Beauty is a subjective matter, of course. Brinsmeads is easy to admire, but Top Shop with its weird architectural features, vestiges of advertising and sense of decay has a crazy charm. It seems to embody the constant change and precarious existence of small businesses at the heart of shopping strips like this.
More about the history of Brinsmead courtesy of St Kilda Historical Society and Heritage Victoria.
The bootmaker on Glen Eira Road may have been a Mr Bennett, my friends father, long ago, maybe late 70’s
‘Pity the sign for Australian Leadlight Co. wasn’t in leadlight. Brinsmead is a beauty (all that leadlight) but there’s more narrative in Top Shop, isn’t there? As you suggest: dreams dashed perhaps, hopes boarded up like three-ply on a window. I’ve seen a small ‘COOL SUMMER DRINKS’ sign in West Brunswick, on the corner of a shop. Nick. Have a photo here in the study. Cheers.
Hi Vin, Yes, the Top Shop is reminiscent (on a smaller scale) of the Prahran Arcade, where grand commercial visions poignantly faded and decayed.
The Australian Leadlight Co. sign must still have been current after the 8th of May 1995, since that is when Melbourne phone numbers added a 9.
Yes, the absence or presence of the ‘9’ is often a useful clue.
Hi Nick. Fascinating blog. As a past resident of Ripponlea, I suggest that you chat to John in the Fish and Chip shop – he has been there many years and will no doubt, be able to avail you of certain details pertaining to the strip.
Thanks Marcus, always good to find a knowledgeable local contact!
What a fabulous blog. I often wander around different areas of Melbourne looking at buildings and signs and gardens and oddities. It’s great to see lovely pictures and read good writing from someone doing the same thing.
Thank you Vanda, glad you are enjoying the blog. Yes, the Melbourne suburbs are rich in signs and oddities, there’s always something to enjoy.
I lived in Ripponlea in the 1970s and ‘Top Shop’ was a milk bar then run by a Greek family who lived upstairs on the second floor. It didn’t have all the advertising then and I’m sure the flat roof on the tower is a later addition to replace the original. I’ve seen it described elsewhere as an Arts and Crafts building. I think some of the window frames have been replaced recently and I just wish whoever owns it would restore it to what must have been its previous charm.
Top Shop was originally a large Milk Bar in the 1970’s. Later in the 70’s the end of the Milk Bar facing Hotham St was partitioned and fitted with fryers and a separate entrance was installed and sold fish and chips/take away food. Sometime in the mid or late 1980’s after it closed down, the whole shop was gutted and fitted out as a Seven Eleven. The old Top Shop signs were originally Seven Eleven signs. Diagonally opposite Top Shop on the corner was also another Milk Bar in the 1970’s with an entrance on the corner. I think that closed in the late 1970’s (I think it was a dentist when I left Melbourne in 2015). Five Milk Bars existed in Ripponlea in the mid 1970’s. Another Milk Bar existed around the corner at 15 Glen Eira Avenue. I think that also closed in the late 1970’s. The Hairdresser/barber next to Brinsmead Pharmacy was run by Joe Bonnici, he started working there in 1970 and now his son, Andre works there. I remember Mr Johnson at Brinsmead. Opposite there use to be 3 banks in Ripponlea. A Commonwealth Bank, a State Bank and ANZ. Now there are none. I think the restaurant Attica is where the ANZ was. I rememeber as a kid before Appels Pharmacy opened on the corner of Hotham St, it was a take away shop with bain maries. This would have been around 1975-76. It didn’t last long and Appels opened in its place. Ripponlea Fish Supply run by Johnny originally had his shop where the small supermarket is now. He vacated the shop around 1978 and moved to where he is now. His original shop and two others were demolished to make way for the supermarket.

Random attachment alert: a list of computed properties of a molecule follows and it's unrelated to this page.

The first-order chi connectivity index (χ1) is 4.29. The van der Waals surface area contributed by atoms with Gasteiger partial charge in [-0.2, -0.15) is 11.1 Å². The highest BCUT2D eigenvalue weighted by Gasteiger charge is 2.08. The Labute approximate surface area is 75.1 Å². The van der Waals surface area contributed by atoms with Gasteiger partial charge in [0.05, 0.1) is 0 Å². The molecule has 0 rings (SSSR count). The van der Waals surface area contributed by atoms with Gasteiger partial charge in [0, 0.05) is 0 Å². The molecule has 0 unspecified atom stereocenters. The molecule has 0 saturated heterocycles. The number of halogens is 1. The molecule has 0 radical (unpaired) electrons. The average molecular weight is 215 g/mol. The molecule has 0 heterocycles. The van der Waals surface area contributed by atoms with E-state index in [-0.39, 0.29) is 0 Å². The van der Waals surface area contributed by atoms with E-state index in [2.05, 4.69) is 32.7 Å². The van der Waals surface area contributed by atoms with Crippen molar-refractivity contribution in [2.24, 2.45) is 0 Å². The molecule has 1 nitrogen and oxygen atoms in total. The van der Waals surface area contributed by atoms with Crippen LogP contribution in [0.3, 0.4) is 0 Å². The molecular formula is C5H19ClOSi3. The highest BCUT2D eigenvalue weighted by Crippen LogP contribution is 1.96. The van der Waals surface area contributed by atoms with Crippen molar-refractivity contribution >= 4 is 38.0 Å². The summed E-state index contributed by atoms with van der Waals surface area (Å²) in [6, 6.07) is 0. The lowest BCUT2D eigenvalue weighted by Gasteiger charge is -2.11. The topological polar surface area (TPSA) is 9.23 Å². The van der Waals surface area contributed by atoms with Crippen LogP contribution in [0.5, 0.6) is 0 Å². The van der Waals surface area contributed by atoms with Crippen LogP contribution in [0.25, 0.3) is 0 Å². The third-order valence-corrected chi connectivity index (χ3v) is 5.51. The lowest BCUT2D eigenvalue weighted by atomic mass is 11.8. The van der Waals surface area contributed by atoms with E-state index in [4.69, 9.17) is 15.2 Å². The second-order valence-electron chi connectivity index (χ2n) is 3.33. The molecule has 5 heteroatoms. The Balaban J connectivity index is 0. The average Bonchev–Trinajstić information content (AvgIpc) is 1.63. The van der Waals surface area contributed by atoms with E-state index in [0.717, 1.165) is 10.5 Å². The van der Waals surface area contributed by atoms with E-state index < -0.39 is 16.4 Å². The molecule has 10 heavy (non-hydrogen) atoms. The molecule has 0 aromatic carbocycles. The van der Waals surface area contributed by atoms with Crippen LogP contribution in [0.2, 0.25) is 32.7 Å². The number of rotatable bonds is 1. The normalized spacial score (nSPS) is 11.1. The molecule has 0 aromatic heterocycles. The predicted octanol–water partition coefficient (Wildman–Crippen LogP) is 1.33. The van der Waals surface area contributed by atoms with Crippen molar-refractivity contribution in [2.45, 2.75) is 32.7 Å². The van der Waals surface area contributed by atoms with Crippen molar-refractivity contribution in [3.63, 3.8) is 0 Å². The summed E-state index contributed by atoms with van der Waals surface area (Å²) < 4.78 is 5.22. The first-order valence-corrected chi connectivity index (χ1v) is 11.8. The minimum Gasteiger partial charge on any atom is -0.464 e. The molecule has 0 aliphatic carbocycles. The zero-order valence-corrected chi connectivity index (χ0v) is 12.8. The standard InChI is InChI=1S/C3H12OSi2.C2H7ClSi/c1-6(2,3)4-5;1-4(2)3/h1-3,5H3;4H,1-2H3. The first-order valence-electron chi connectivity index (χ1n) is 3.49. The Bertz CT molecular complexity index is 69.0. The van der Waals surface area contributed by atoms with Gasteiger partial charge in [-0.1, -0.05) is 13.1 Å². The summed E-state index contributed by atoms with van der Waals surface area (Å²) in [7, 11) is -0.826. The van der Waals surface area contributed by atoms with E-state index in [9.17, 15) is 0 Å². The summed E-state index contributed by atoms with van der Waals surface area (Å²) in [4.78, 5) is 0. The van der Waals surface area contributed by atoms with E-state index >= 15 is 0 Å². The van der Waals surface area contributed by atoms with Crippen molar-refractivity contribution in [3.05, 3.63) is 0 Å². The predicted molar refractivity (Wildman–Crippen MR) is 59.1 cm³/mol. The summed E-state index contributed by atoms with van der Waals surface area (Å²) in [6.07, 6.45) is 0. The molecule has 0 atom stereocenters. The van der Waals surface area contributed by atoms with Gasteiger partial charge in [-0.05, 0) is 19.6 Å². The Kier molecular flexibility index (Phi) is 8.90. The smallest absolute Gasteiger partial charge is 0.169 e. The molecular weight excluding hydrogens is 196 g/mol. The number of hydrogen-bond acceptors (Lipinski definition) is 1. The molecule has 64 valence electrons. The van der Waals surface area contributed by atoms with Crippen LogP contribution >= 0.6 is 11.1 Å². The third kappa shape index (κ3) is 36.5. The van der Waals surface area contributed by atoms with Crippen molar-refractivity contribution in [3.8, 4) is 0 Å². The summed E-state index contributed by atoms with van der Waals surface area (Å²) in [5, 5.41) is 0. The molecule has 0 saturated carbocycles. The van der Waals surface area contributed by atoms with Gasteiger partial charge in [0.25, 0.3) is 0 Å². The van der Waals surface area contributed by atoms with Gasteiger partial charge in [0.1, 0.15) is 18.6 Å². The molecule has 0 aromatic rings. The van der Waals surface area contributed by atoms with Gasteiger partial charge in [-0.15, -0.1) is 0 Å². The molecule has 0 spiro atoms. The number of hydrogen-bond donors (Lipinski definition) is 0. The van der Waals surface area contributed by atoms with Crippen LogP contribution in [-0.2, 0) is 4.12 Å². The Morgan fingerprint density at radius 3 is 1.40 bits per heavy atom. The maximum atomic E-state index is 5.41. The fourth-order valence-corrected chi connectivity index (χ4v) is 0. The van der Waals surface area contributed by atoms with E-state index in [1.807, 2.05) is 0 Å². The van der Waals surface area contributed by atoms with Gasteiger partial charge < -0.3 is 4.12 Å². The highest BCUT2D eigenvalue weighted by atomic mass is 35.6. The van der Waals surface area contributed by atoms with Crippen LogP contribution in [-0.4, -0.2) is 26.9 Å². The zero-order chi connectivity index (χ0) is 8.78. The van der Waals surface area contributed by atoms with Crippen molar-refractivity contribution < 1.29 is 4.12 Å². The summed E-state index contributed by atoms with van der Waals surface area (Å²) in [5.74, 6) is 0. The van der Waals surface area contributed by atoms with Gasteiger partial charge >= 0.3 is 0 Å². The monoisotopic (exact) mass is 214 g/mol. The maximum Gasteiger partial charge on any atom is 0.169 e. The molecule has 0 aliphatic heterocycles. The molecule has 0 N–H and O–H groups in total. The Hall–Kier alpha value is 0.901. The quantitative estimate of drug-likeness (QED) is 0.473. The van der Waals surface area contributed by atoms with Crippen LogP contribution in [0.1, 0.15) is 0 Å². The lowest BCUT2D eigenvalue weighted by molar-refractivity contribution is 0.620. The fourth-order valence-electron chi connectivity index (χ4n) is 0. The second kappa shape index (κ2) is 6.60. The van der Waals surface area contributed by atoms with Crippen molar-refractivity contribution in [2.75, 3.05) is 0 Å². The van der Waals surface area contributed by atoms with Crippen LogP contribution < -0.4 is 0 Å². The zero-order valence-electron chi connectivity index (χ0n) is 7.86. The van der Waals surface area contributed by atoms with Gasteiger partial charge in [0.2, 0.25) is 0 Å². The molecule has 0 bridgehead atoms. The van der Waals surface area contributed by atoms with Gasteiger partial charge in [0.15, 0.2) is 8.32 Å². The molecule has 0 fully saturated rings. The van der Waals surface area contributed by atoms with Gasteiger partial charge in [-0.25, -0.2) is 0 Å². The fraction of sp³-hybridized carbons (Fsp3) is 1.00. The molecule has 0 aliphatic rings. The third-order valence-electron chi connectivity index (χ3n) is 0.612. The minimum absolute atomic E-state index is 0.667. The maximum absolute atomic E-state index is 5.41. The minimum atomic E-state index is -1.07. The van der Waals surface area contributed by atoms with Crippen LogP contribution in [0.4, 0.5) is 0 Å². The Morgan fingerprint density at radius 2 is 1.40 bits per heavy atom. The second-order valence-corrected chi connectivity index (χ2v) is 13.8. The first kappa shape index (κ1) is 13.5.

Nice to read the article and comments about Ripponlea.
You were close with your guess as to the wording on the Brinsmead wall. It read Brinsmeads Influenza Mixture gives prompt relief. I have a crate full of old “brinsmead” labels, the Influenza label says – recognised as the most efficacious remedy for influenza in all stages, including feverishness, headache, pain in the back and limbs, cold in the head etc” If product descriptions like that were still legal – & common as they were in that era- it would be a Covid cure. There was a metal sign that protected the writing for 50+ years. That sign & the Kodak one were visible from Hotham St for a long time as there was a Woodyard then garden supply yard until the early 70’s when the shops now there were built -mostly obscuring the signs now. The hand cream was actually a skin rash cream & indeed produced for many many years, mixed by hand using a broad spatula and marble pad. Customers arrived from all over Melbourne for it, although it was a tedious job to mix. It was produced more as a favour and commitment to customer care than for profit.
There is an error in the Historical Society records which says the shop was sold but it is still in the Johnson family. It has been for 80 + years.
CF (Campbell Frazer) Johnson bought the shop pre WW2 and sold the business 55-56 years later.
He was my father.
Fascinating, thank you David